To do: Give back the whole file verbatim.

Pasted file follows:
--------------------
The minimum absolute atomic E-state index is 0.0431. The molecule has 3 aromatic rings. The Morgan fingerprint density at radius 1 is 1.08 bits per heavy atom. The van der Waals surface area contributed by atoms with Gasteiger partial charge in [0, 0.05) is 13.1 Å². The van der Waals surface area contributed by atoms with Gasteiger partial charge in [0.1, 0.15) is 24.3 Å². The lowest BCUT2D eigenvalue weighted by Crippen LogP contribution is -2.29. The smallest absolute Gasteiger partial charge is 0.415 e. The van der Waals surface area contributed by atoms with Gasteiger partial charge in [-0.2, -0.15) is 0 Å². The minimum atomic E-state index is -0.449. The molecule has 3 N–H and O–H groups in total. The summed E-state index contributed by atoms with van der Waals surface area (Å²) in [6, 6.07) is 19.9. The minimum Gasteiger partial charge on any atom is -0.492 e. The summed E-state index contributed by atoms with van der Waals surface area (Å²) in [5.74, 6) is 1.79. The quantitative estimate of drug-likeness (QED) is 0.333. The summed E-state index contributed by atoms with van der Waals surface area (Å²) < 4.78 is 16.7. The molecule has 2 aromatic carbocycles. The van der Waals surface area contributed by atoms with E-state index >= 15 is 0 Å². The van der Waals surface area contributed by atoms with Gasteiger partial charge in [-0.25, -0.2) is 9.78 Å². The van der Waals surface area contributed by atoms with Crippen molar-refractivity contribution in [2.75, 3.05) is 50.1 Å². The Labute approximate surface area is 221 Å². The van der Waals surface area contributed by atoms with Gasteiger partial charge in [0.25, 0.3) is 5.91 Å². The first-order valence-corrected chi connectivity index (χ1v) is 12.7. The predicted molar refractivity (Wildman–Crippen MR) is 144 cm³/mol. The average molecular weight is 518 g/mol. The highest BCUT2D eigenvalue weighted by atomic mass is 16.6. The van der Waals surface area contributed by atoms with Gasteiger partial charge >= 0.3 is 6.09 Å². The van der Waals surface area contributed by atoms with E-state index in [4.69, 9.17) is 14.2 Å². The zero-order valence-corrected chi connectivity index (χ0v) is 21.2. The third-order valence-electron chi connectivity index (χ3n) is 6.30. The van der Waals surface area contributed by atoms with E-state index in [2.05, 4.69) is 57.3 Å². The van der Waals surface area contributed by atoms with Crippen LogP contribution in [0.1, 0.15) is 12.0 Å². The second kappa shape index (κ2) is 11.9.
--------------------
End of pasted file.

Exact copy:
The minimum absolute atomic E-state index is 0.0431. The molecule has 3 aromatic rings. The Morgan fingerprint density at radius 1 is 1.08 bits per heavy atom. The van der Waals surface area contributed by atoms with Gasteiger partial charge in [0, 0.05) is 13.1 Å². The van der Waals surface area contributed by atoms with Gasteiger partial charge in [0.1, 0.15) is 24.3 Å². The lowest BCUT2D eigenvalue weighted by Crippen LogP contribution is -2.29. The smallest absolute Gasteiger partial charge is 0.415 e. The van der Waals surface area contributed by atoms with Gasteiger partial charge in [-0.2, -0.15) is 0 Å². The minimum atomic E-state index is -0.449. The molecule has 3 N–H and O–H groups in total. The summed E-state index contributed by atoms with van der Waals surface area (Å²) in [6, 6.07) is 19.9. The minimum Gasteiger partial charge on any atom is -0.492 e. The summed E-state index contributed by atoms with van der Waals surface area (Å²) in [5.74, 6) is 1.79. The quantitative estimate of drug-likeness (QED) is 0.333. The summed E-state index contributed by atoms with van der Waals surface area (Å²) < 4.78 is 16.7. The molecule has 2 aromatic carbocycles. The van der Waals surface area contributed by atoms with E-state index >= 15 is 0 Å². The van der Waals surface area contributed by atoms with Gasteiger partial charge in [-0.25, -0.2) is 9.78 Å². The van der Waals surface area contributed by atoms with Crippen molar-refractivity contribution in [2.75, 3.05) is 50.1 Å². The Labute approximate surface area is 221 Å². The van der Waals surface area contributed by atoms with Gasteiger partial charge in [0.25, 0.3) is 5.91 Å². The first-order valence-corrected chi connectivity index (χ1v) is 12.7. The predicted molar refractivity (Wildman–Crippen MR) is 144 cm³/mol. The average molecular weight is 518 g/mol. The highest BCUT2D eigenvalue weighted by atomic mass is 16.6. The van der Waals surface area contributed by atoms with Gasteiger partial charge >= 0.3 is 6.09 Å². The van der Waals surface area contributed by atoms with E-state index in [4.69, 9.17) is 14.2 Å². The zero-order valence-corrected chi connectivity index (χ0v) is 21.2. The third-order valence-electron chi connectivity index (χ3n) is 6.30. The van der Waals surface area contributed by atoms with E-state index in [2.05, 4.69) is 57.3 Å². The van der Waals surface area contributed by atoms with Crippen LogP contribution in [0.1, 0.15) is 12.0 Å². The second kappa shape index (κ2) is 11.9.